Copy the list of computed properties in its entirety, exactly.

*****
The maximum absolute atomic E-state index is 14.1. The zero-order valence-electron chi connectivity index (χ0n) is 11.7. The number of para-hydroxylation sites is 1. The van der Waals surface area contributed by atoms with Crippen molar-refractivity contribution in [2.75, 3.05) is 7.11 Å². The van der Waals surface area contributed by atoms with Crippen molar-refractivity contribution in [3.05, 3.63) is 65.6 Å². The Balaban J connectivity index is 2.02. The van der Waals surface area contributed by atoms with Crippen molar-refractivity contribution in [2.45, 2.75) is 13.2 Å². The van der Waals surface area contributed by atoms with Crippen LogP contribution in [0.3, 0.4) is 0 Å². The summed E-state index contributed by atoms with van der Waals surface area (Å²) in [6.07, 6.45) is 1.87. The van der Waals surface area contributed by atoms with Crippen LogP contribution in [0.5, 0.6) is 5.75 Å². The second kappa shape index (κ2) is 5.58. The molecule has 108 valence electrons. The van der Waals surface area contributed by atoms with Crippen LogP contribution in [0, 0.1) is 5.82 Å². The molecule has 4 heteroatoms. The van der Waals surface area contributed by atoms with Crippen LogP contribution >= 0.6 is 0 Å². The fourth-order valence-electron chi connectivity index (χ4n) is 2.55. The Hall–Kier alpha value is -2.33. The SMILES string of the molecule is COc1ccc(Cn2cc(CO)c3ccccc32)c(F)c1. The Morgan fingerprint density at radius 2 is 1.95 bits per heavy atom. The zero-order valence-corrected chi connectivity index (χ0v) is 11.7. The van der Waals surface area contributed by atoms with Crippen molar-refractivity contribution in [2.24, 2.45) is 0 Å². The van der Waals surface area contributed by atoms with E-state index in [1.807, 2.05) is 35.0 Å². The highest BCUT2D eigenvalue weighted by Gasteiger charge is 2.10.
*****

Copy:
The maximum absolute atomic E-state index is 14.1. The zero-order valence-electron chi connectivity index (χ0n) is 11.7. The number of para-hydroxylation sites is 1. The van der Waals surface area contributed by atoms with Crippen molar-refractivity contribution in [2.75, 3.05) is 7.11 Å². The van der Waals surface area contributed by atoms with Crippen molar-refractivity contribution in [3.05, 3.63) is 65.6 Å². The Balaban J connectivity index is 2.02. The van der Waals surface area contributed by atoms with Crippen molar-refractivity contribution in [2.45, 2.75) is 13.2 Å². The van der Waals surface area contributed by atoms with Crippen LogP contribution in [0.3, 0.4) is 0 Å². The summed E-state index contributed by atoms with van der Waals surface area (Å²) in [6.07, 6.45) is 1.87. The van der Waals surface area contributed by atoms with Crippen LogP contribution in [0.5, 0.6) is 5.75 Å². The second kappa shape index (κ2) is 5.58. The molecule has 108 valence electrons. The van der Waals surface area contributed by atoms with Crippen LogP contribution in [0, 0.1) is 5.82 Å². The molecule has 4 heteroatoms. The van der Waals surface area contributed by atoms with Crippen LogP contribution >= 0.6 is 0 Å². The fourth-order valence-electron chi connectivity index (χ4n) is 2.55. The Hall–Kier alpha value is -2.33. The SMILES string of the molecule is COc1ccc(Cn2cc(CO)c3ccccc32)c(F)c1. The Morgan fingerprint density at radius 2 is 1.95 bits per heavy atom. The zero-order valence-corrected chi connectivity index (χ0v) is 11.7. The van der Waals surface area contributed by atoms with Crippen molar-refractivity contribution in [2.24, 2.45) is 0 Å². The van der Waals surface area contributed by atoms with E-state index in [1.807, 2.05) is 35.0 Å². The highest BCUT2D eigenvalue weighted by Gasteiger charge is 2.10.